The water systems team's departure is rapidly approaching, and we had the good luck to experience to a churrascaria at the Jaguar Ecological Reserve (JER) today! It was quite the event.
We woke up to Fião, who owns a fazenda nearby and is Eduardo's (the owner of JER) uncle, herding the cattle to the cow pen next the house we sleep in, at about 5 AM, and wandered outside to find the cow already on the ground and Fião standing nearby with a machete. I'll spare the rest of the details.
Eduardo, Fião, the cooks Suene and Tica, and the rest of the family members spent the remainder of the day butchering and preparing the meat from the cattle - some of it was roasted over an open fire immediately and the rest was salted and dried. The remaining parts of the cattle - the liver, stomach, skin, etc - were also extracted. The skin was stretched out with saplings and then left to the sun and the vultures. Of particular interest is the intense operations and intense smell for preparing the stomach - the remainder of the cow's last meal needs to be cleaned out, and boiled, and then scraped vigorously, and then perhaps boiled again - we're told that there are saving some for us to try when we return to the Pantanal, which brings us to next news.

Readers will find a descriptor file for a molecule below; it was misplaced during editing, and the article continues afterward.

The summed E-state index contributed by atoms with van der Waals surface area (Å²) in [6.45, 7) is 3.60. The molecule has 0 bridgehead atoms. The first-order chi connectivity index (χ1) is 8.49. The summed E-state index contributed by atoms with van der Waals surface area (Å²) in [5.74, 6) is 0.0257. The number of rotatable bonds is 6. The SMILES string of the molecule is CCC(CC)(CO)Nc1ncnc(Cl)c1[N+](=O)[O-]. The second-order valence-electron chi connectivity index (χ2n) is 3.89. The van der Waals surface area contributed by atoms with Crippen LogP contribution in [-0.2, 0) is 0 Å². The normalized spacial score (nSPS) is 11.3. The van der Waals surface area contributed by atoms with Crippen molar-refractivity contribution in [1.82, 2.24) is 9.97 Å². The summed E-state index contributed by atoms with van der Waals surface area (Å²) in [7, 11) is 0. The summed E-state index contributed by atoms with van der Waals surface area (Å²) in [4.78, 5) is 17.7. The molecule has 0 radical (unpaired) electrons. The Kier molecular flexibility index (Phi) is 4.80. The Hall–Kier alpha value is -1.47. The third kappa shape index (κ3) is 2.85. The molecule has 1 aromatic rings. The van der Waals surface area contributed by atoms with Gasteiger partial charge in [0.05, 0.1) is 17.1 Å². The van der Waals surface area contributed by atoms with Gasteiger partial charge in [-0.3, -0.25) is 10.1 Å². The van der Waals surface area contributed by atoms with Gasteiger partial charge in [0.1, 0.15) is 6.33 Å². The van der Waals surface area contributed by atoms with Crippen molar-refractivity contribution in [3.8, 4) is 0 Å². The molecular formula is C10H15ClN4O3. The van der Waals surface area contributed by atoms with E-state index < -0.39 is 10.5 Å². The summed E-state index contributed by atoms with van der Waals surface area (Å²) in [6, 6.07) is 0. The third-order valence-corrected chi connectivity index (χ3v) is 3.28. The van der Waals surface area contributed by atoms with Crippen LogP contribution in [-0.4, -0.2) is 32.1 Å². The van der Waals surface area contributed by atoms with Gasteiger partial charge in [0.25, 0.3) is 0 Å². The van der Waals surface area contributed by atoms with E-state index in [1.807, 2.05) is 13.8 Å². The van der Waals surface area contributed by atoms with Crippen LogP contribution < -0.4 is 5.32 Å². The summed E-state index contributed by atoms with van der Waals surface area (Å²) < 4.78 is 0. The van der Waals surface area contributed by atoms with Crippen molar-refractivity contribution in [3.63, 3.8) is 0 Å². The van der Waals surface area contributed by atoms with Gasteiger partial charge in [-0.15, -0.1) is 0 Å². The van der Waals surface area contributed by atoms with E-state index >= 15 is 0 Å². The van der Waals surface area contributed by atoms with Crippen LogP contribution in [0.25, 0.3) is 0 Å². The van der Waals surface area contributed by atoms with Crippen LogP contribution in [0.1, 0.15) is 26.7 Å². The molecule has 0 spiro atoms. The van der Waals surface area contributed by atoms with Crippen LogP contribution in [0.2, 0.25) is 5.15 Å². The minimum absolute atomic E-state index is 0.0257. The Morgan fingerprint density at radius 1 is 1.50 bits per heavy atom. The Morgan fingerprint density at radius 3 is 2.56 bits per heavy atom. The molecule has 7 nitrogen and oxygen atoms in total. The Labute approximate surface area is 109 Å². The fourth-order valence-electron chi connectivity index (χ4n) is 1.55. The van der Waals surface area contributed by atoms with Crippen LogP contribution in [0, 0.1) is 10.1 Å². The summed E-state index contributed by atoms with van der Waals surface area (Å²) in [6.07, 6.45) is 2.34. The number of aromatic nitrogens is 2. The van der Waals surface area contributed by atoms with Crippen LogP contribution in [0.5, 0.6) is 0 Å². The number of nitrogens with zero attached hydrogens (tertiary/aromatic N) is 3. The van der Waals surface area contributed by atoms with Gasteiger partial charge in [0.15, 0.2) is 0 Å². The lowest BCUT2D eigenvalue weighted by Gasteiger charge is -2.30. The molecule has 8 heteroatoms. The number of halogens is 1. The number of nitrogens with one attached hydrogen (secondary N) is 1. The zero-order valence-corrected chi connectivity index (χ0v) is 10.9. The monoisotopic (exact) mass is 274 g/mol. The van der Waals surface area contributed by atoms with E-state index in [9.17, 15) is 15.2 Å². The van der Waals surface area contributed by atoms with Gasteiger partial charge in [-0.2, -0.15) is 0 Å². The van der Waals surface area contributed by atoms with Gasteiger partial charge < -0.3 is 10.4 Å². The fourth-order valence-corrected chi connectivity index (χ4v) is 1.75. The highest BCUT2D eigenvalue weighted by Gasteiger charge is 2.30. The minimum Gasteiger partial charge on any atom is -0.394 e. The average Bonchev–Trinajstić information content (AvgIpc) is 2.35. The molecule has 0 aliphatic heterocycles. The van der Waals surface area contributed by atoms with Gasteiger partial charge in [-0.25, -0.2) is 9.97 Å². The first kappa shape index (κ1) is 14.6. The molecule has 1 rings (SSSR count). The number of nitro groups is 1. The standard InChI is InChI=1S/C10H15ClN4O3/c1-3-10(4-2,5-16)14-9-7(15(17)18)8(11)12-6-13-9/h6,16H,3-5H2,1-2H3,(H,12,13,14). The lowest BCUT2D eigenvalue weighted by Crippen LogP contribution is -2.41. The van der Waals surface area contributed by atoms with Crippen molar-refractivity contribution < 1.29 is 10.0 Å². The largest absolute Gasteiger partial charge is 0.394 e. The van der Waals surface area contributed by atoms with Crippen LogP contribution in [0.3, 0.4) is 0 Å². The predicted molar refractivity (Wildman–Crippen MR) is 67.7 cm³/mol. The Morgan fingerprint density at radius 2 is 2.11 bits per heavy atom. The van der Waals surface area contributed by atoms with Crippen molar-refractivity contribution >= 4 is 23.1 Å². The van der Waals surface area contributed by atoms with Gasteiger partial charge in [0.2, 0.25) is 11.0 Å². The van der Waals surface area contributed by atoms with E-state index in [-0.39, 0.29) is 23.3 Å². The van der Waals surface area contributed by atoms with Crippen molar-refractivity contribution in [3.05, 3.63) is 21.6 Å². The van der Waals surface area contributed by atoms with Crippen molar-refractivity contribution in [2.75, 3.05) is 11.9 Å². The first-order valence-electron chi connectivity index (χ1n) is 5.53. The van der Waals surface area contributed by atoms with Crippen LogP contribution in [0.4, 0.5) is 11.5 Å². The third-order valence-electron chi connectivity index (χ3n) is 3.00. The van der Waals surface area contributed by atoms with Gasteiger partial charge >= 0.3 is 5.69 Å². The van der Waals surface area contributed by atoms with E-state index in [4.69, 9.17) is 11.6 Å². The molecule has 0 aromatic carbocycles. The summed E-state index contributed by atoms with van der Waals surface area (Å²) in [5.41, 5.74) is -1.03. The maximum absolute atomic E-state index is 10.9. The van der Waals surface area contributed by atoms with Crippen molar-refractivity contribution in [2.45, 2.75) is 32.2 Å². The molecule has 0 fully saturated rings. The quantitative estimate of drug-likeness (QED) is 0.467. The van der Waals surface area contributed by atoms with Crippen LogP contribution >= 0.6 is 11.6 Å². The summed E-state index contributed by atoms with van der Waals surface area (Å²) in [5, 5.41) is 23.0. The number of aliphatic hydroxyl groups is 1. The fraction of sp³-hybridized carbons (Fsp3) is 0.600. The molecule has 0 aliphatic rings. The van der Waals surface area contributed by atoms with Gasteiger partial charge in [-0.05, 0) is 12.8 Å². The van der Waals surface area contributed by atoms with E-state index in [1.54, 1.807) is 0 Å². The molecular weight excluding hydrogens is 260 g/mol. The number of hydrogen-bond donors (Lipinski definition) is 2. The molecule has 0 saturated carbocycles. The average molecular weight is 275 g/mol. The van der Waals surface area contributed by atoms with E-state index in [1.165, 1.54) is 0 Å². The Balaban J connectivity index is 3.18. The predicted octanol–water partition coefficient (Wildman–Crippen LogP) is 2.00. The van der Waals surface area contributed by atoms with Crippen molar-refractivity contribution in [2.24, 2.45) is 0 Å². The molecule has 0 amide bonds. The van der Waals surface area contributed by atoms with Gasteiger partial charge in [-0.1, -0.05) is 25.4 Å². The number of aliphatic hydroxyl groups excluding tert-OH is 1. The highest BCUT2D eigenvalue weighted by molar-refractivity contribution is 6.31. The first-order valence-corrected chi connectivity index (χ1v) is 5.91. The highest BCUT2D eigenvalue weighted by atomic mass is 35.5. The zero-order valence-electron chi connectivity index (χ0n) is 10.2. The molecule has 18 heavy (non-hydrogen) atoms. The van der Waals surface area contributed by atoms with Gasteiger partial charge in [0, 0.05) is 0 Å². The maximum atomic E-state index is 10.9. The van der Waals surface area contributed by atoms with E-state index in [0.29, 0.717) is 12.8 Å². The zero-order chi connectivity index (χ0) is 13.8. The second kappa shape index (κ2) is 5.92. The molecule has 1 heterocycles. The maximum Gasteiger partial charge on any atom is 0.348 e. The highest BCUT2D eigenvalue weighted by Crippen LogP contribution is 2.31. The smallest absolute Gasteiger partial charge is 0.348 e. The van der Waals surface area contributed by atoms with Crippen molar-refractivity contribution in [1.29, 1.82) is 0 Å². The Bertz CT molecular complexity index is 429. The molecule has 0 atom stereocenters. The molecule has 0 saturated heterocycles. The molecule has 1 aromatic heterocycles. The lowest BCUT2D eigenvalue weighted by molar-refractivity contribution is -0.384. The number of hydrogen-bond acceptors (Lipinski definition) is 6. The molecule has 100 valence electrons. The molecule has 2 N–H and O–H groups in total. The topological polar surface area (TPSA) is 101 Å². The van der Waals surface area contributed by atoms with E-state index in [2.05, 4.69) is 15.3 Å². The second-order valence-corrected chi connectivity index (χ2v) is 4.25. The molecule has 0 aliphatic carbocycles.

We were invited to visit a fazenda in Nobres by a Brazilian family that visited JER a week or two ago, and tonight we will be on our way - it's about a six hour trip and we are going to be kind to our Kombi and do it in two legs with a pit-stop in Poconé.